- EmployAbility: a resource guide on disability for employers in Asia and the Pacific. (external link)
- Living with disability in New Zealand (external link) - 2004
- Research about disabled people in New Zealand (external link)
- Diversity Works NZ (formerly the EEO Trust) (external link)
Other employers' experiences
One way for employers to increase their ‘disability confidence” is to learn and benefit from success stories of other employers who have employed people with a disability. Websites with examples of New Zealand and Australia employers effectively accommodating disabilities include:
- Diversityworksnz.org.nz (external link) has case studies which include employers who have employed people with disabilities.
- The Australian JobAccess Site (external link) has an extensive collection of accounts from employers who have had positive experiences employing disabled people.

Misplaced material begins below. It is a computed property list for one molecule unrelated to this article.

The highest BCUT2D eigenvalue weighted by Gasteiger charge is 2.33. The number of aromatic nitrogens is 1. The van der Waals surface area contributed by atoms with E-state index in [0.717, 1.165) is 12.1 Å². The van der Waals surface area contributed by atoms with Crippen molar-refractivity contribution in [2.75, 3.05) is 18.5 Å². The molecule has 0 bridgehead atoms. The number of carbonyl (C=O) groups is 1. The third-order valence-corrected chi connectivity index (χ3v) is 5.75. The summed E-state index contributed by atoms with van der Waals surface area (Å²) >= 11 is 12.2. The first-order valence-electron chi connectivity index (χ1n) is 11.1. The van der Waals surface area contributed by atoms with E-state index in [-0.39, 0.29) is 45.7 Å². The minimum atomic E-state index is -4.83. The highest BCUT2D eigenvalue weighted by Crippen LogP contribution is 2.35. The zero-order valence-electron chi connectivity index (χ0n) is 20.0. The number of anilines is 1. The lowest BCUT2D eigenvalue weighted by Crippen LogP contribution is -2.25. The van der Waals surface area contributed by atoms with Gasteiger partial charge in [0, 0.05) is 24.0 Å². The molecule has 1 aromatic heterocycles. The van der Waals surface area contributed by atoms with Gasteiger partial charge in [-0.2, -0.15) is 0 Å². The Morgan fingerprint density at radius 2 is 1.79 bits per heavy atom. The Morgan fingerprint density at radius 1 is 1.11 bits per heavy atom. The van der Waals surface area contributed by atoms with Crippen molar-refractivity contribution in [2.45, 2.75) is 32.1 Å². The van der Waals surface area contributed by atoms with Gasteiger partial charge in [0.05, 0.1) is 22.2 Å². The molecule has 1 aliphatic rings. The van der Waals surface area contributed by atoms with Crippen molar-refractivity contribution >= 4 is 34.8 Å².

- Point of View Productions (external link) How to make the most of a diverse pool of talent by using the skills of people with disabilities. Successful businesses tell you how they did it and why it worked well for them.
- Employer networks (such as Be.accessible (external link) ) for employers who share the vision of improving utilisation of the resources offered by people with disabilities.
- ‘Works for Me’ (external link) is a YouTube video for employers, chambers of commerce and employment groups showing how employing someone with a disability can have a positive impact on the culture of their business.
- The Think Differently website (external link) has a DVD for employers – “Works for Me”. The people interviewed in this DVD are employers who recognise that disabled people can have a positive impact on the culture and success of their business. It features employees in a range of occupations – from lawyers and IT specialists to car groomers and administration.
Mental health resources
Mindful Employer Line Managers' Resource